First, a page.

Thanks for posting this very interesting thread, and for the link to the resources. It’s a definite area of weakness in my teaching of the subject, I think because it’s one that lends itself the most to independent investigation which isn’t an area I’ve really concentrated on. In addition, in the early post the original inquiry seemed to include an “Imagine you’re the CEO” element which doesn’t seem to be mentioned later on – perhaps it was dropped? I wondered about what value that added. Similarly, I think I agree with your and Joe’s analysis of the end task involving made-up PGs, making leaflets etc.
In the spirit of full disclosure, I am a bit sceptical of end products that don’t obviously benefit the learning. For example, I often wonder about the point of “Make a newspaper front page about X”. For me, unless it is part of learning about journalese, the newspaper element is just a distraction. It leads to more thought about punchy headlines, alliteration and “See our amazing feature on Love Island on [the non-existent] page three!” than about whatever it was they were actually supposed to be learning. This is why I’m so interested in FOSIL, which seems to me be an excellent and noble exploration into how to marry to joy of discovery with some rigorous scholarship and due respect for content.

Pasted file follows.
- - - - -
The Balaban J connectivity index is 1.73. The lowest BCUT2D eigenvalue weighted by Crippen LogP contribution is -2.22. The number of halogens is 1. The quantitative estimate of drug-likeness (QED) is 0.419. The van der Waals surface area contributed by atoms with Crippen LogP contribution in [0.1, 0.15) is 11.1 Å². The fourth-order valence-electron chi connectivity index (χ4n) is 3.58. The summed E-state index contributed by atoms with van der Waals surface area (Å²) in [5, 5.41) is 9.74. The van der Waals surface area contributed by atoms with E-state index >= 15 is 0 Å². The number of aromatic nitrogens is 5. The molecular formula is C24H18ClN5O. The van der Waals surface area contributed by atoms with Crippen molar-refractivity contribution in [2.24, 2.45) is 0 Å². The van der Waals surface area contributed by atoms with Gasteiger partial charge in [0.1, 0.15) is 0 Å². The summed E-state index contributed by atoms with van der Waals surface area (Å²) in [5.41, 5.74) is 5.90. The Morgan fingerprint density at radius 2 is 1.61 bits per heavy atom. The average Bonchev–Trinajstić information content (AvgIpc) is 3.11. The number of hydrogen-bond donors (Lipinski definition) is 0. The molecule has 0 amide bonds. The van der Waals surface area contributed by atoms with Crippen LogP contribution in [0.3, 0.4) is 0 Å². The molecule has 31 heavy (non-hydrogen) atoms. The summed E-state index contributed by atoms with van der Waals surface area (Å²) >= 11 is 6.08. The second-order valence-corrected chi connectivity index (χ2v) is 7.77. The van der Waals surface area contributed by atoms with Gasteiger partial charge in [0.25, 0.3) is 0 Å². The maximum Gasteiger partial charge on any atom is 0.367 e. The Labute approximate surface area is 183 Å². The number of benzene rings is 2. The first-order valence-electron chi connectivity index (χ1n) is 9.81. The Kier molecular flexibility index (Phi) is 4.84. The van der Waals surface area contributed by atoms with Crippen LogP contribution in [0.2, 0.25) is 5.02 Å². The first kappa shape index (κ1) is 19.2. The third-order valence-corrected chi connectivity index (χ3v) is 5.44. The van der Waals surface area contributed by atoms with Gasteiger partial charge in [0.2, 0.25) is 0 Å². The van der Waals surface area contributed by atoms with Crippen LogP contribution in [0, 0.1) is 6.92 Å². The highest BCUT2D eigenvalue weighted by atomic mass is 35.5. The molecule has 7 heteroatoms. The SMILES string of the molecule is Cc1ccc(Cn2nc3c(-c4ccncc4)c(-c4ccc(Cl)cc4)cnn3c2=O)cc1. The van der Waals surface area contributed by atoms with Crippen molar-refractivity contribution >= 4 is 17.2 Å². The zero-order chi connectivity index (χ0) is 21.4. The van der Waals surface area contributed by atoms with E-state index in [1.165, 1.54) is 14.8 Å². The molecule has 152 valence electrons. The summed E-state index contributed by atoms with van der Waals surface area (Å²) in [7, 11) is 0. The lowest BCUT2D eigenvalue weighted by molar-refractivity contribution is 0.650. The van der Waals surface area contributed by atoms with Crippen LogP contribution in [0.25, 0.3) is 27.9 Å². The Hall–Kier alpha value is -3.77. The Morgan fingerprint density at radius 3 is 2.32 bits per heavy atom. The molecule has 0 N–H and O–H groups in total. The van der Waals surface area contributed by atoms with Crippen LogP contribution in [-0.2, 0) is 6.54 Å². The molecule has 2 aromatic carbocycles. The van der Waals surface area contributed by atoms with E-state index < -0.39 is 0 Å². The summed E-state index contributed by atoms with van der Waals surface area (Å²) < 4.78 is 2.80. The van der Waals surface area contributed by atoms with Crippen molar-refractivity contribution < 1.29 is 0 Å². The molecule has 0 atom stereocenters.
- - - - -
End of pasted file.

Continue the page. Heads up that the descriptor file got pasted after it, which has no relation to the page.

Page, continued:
One more question. In Urban Myths About Learning and Education, Bruyckere, Herschel and Hulshof state that research shows problem-based learning (which I assume this is) “is not really suitable for acquiring new knowledge” (p56). They say this is because it tends to overload working memory. They go on to add that it can, however, give great value where used to apply existing knowledge. If I read your resources correctly, there seems a chance that you are trying to do the acquisition at the same time as solve the problem, which would run counter to the research quoted in the book. How would you refute this? (My contact with Jenny and Darryl thus far suggests you will have thought hard about it!)